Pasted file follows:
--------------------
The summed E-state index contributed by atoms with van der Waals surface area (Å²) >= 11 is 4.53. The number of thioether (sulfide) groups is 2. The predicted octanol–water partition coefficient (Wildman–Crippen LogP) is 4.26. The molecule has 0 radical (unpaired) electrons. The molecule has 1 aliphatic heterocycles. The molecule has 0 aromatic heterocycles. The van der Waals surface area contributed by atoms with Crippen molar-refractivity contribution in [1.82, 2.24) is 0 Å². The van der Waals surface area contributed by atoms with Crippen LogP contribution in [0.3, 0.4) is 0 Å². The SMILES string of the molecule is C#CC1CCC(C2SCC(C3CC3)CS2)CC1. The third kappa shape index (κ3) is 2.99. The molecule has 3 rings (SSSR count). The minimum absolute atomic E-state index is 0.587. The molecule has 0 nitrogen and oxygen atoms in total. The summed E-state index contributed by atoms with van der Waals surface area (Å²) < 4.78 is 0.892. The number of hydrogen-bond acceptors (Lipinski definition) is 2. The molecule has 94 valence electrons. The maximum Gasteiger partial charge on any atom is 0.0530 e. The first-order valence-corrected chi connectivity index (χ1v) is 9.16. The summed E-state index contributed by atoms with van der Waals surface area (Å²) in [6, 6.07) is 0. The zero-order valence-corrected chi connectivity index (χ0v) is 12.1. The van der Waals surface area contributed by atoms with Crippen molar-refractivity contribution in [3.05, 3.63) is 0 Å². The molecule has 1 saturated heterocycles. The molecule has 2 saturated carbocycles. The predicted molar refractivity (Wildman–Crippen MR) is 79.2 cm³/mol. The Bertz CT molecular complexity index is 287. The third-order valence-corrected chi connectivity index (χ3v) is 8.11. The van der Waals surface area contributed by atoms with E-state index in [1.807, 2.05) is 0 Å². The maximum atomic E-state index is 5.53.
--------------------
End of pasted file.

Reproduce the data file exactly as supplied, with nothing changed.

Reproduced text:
The summed E-state index contributed by atoms with van der Waals surface area (Å²) >= 11 is 4.53. The number of thioether (sulfide) groups is 2. The predicted octanol–water partition coefficient (Wildman–Crippen LogP) is 4.26. The molecule has 0 radical (unpaired) electrons. The molecule has 1 aliphatic heterocycles. The molecule has 0 aromatic heterocycles. The van der Waals surface area contributed by atoms with Crippen molar-refractivity contribution in [1.82, 2.24) is 0 Å². The van der Waals surface area contributed by atoms with Crippen LogP contribution in [0.3, 0.4) is 0 Å². The SMILES string of the molecule is C#CC1CCC(C2SCC(C3CC3)CS2)CC1. The third kappa shape index (κ3) is 2.99. The molecule has 3 rings (SSSR count). The minimum absolute atomic E-state index is 0.587. The molecule has 0 nitrogen and oxygen atoms in total. The summed E-state index contributed by atoms with van der Waals surface area (Å²) < 4.78 is 0.892. The number of hydrogen-bond acceptors (Lipinski definition) is 2. The molecule has 94 valence electrons. The maximum Gasteiger partial charge on any atom is 0.0530 e. The first-order valence-corrected chi connectivity index (χ1v) is 9.16. The summed E-state index contributed by atoms with van der Waals surface area (Å²) in [6, 6.07) is 0. The zero-order valence-corrected chi connectivity index (χ0v) is 12.1. The van der Waals surface area contributed by atoms with Crippen molar-refractivity contribution in [3.05, 3.63) is 0 Å². The molecule has 1 saturated heterocycles. The molecule has 2 saturated carbocycles. The predicted molar refractivity (Wildman–Crippen MR) is 79.2 cm³/mol. The Bertz CT molecular complexity index is 287. The third-order valence-corrected chi connectivity index (χ3v) is 8.11. The van der Waals surface area contributed by atoms with E-state index in [1.807, 2.05) is 0 Å². The maximum atomic E-state index is 5.53.